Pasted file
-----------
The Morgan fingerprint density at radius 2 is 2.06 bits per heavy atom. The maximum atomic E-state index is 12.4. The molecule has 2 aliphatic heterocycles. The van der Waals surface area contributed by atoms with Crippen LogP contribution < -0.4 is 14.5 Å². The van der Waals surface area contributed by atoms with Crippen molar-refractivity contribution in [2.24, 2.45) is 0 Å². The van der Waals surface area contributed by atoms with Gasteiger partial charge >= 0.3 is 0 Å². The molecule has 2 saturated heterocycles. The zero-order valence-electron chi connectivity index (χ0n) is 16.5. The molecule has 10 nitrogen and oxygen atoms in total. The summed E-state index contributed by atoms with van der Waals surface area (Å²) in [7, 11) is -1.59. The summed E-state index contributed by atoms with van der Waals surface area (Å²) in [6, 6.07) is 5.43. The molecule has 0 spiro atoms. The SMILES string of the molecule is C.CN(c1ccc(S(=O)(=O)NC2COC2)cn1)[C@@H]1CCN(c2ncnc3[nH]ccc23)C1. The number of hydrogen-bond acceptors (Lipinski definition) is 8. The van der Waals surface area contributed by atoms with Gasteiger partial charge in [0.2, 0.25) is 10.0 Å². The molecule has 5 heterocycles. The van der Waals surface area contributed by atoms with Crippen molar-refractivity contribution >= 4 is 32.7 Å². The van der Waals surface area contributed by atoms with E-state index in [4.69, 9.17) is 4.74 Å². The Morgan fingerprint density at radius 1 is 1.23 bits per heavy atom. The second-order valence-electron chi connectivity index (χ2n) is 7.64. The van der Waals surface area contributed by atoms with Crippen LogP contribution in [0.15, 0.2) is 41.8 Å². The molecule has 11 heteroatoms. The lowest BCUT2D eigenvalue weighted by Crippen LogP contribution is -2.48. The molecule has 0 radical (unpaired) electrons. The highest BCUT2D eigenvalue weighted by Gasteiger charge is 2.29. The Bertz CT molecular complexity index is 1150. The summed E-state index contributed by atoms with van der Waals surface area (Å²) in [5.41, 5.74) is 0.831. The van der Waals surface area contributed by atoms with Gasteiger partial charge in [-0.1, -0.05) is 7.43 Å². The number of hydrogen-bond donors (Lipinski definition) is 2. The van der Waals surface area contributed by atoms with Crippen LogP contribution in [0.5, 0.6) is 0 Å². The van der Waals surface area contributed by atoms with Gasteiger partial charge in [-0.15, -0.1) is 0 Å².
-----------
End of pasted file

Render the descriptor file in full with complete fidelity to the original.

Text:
The Morgan fingerprint density at radius 2 is 2.06 bits per heavy atom. The maximum atomic E-state index is 12.4. The molecule has 2 aliphatic heterocycles. The van der Waals surface area contributed by atoms with Crippen LogP contribution < -0.4 is 14.5 Å². The van der Waals surface area contributed by atoms with Crippen molar-refractivity contribution in [2.24, 2.45) is 0 Å². The van der Waals surface area contributed by atoms with Gasteiger partial charge >= 0.3 is 0 Å². The molecule has 2 saturated heterocycles. The zero-order valence-electron chi connectivity index (χ0n) is 16.5. The molecule has 10 nitrogen and oxygen atoms in total. The summed E-state index contributed by atoms with van der Waals surface area (Å²) in [7, 11) is -1.59. The summed E-state index contributed by atoms with van der Waals surface area (Å²) in [6, 6.07) is 5.43. The molecule has 0 spiro atoms. The SMILES string of the molecule is C.CN(c1ccc(S(=O)(=O)NC2COC2)cn1)[C@@H]1CCN(c2ncnc3[nH]ccc23)C1. The number of hydrogen-bond acceptors (Lipinski definition) is 8. The van der Waals surface area contributed by atoms with Gasteiger partial charge in [0.2, 0.25) is 10.0 Å². The molecule has 5 heterocycles. The van der Waals surface area contributed by atoms with Crippen molar-refractivity contribution >= 4 is 32.7 Å². The van der Waals surface area contributed by atoms with E-state index in [4.69, 9.17) is 4.74 Å². The Morgan fingerprint density at radius 1 is 1.23 bits per heavy atom. The second-order valence-electron chi connectivity index (χ2n) is 7.64. The van der Waals surface area contributed by atoms with Crippen LogP contribution in [0.15, 0.2) is 41.8 Å². The molecule has 11 heteroatoms. The lowest BCUT2D eigenvalue weighted by Crippen LogP contribution is -2.48. The molecule has 0 radical (unpaired) electrons. The highest BCUT2D eigenvalue weighted by Gasteiger charge is 2.29. The Bertz CT molecular complexity index is 1150. The summed E-state index contributed by atoms with van der Waals surface area (Å²) in [5.41, 5.74) is 0.831. The van der Waals surface area contributed by atoms with Gasteiger partial charge in [-0.1, -0.05) is 7.43 Å². The number of hydrogen-bond donors (Lipinski definition) is 2. The van der Waals surface area contributed by atoms with Crippen LogP contribution in [0.5, 0.6) is 0 Å². The van der Waals surface area contributed by atoms with Gasteiger partial charge in [-0.15, -0.1) is 0 Å².